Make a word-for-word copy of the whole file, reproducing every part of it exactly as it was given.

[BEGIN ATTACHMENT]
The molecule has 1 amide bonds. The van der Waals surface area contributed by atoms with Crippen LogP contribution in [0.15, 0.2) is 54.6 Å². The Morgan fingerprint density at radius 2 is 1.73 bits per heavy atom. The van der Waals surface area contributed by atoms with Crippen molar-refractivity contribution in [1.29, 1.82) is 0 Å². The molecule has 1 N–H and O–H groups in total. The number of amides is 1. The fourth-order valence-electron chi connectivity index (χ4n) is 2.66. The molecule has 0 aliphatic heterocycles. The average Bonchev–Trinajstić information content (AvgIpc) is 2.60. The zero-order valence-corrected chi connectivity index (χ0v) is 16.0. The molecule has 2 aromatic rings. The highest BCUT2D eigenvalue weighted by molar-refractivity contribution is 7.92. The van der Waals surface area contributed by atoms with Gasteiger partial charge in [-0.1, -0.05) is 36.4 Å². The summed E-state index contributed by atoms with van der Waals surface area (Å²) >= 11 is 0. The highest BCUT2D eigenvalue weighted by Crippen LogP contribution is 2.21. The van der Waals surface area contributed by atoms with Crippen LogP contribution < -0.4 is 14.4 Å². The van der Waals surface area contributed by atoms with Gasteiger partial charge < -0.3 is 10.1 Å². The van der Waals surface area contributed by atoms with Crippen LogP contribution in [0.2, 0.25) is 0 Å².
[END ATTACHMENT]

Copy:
The molecule has 1 amide bonds. The van der Waals surface area contributed by atoms with Crippen LogP contribution in [0.15, 0.2) is 54.6 Å². The Morgan fingerprint density at radius 2 is 1.73 bits per heavy atom. The van der Waals surface area contributed by atoms with Crippen molar-refractivity contribution in [1.29, 1.82) is 0 Å². The molecule has 1 N–H and O–H groups in total. The number of amides is 1. The fourth-order valence-electron chi connectivity index (χ4n) is 2.66. The molecule has 0 aliphatic heterocycles. The average Bonchev–Trinajstić information content (AvgIpc) is 2.60. The zero-order valence-corrected chi connectivity index (χ0v) is 16.0. The molecule has 2 aromatic rings. The highest BCUT2D eigenvalue weighted by molar-refractivity contribution is 7.92. The van der Waals surface area contributed by atoms with Gasteiger partial charge in [-0.1, -0.05) is 36.4 Å². The summed E-state index contributed by atoms with van der Waals surface area (Å²) >= 11 is 0. The highest BCUT2D eigenvalue weighted by Crippen LogP contribution is 2.21. The van der Waals surface area contributed by atoms with Crippen LogP contribution < -0.4 is 14.4 Å². The van der Waals surface area contributed by atoms with Gasteiger partial charge < -0.3 is 10.1 Å². The van der Waals surface area contributed by atoms with Crippen LogP contribution in [0.2, 0.25) is 0 Å².